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Wendell 's Wheels

They Still Make Storybook Endings In Bowling Green, Kentucky

Andrew Bolig Oct 1, 2000

Step By Step

The old saying plays true time and time again: “Everyone has new shoes except for the shoe cobbler’s kids.” That seems to be the case in more areas than shoes. Take, for instance, the executive director of the National Corvette Museum, Wendell Strode. He oversees the daily workings of the Corvette Museum located in Bowling Green, Kentucky, just a stone’s throw away from where GM builds all those shiny new C5s. Since Wendell keeps busy tending to the place dedicated to the heritage of the Corvette, he’d not yet had the pleasure of having a Corvette to drive on a daily basis. Wendell had been content to care for and enjoy the many Corvettes in the Museum as if they were his own, but there probably were times that he might have sighed a little sigh and wished for the day when he could feel the thrill of driving a Corvette.

It’s one thing to feel the exhilaration of a dream realized; it’s something else altogether to have that realization blind-side you in front of about 900 people. That’s exactly what happened at the 3rd Annual C5 Birthday Bash’s Museum fundraiser dinner. The circumstances that led up to Wendell’s new wheels is a story in itself. That weekend, Wendell was asked to be a celebrity judge. His choice was a Magnetic Red convertible with an oak interior and top. He chose this configuration because, in his own words, “I picked what I would order for my first Corvette if I were ordering today.”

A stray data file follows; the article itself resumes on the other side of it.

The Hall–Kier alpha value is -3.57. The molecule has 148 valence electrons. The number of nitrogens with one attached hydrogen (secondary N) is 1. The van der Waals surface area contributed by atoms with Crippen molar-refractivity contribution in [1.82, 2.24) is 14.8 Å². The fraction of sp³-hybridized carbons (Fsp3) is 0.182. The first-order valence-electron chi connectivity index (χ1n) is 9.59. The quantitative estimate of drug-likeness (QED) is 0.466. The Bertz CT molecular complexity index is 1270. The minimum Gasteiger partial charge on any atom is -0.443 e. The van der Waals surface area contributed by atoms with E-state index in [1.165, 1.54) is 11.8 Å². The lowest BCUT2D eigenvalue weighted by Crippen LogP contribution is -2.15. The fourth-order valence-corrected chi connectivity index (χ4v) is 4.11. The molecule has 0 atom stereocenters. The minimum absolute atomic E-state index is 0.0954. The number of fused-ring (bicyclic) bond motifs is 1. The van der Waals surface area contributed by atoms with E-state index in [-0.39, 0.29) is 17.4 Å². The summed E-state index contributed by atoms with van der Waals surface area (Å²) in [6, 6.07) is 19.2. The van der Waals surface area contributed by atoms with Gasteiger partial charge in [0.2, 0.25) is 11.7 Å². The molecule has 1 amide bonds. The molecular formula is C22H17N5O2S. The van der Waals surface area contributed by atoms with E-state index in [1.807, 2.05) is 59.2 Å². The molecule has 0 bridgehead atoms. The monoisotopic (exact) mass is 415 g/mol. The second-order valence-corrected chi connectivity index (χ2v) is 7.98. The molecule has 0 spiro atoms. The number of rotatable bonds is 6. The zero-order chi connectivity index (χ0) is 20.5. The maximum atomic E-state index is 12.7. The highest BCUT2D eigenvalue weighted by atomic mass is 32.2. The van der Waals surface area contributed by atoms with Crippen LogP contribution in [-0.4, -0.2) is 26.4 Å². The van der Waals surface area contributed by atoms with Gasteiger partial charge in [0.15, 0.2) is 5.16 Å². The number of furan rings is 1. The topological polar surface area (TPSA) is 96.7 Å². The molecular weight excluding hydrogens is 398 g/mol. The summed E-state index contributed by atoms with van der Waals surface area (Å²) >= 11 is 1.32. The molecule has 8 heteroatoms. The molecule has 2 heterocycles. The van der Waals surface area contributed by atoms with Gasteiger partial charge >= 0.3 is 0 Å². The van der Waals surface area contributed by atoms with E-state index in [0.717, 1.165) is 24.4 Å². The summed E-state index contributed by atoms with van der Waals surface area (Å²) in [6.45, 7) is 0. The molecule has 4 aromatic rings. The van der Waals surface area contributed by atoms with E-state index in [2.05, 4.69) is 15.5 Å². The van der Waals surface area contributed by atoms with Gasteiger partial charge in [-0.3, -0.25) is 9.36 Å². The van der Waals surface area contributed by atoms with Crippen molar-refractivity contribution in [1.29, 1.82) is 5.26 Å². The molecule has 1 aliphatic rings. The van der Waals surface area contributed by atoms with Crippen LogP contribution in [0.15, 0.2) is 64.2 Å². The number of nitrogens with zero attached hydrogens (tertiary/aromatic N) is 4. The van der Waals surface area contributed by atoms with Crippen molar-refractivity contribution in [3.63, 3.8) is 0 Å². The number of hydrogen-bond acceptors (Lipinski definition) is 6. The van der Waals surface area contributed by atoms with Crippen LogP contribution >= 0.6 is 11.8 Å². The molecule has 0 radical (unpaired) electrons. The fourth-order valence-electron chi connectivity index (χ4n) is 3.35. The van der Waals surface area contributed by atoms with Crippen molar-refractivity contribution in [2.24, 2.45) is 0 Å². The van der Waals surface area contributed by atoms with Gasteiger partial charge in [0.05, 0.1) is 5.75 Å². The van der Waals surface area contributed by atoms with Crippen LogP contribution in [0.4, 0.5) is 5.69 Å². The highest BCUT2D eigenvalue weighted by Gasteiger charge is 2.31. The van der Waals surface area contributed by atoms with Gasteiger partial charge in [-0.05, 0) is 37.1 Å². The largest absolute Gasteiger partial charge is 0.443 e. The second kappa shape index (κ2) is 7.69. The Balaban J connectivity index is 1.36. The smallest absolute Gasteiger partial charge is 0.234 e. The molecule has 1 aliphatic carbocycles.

One man’s dream tugged on the strings of another man’s heart, and Bob McDorman of Bob McDorman Chevrolet in Columbus, Ohio, made it known that he had an announcement to make. In true storybook form, Mr. McDorman had driven from his dealership a Corvette with the very same color configuration that Wendell had just professed a love for. Bob said he believed “The Museum needs the car that represents what it stands for…”

It was at this point that he told those in attendance that he would be leaving the Magnetic Red Metallic 2000 convertible in the Museum’s care for the use of the executive director, Wendell Strode! The transaction was made official the following day in front of the Museum when Bob McDorman handed over the keys to an elated Wendell and his wife, Jan. It’s easy to agree with Bob that someone who’s entrusted with the responsibility of preserving so much Corvette history should also have the opportunity to make Corvette history in this present time. Enjoy your new wheels, Mr. Strode.

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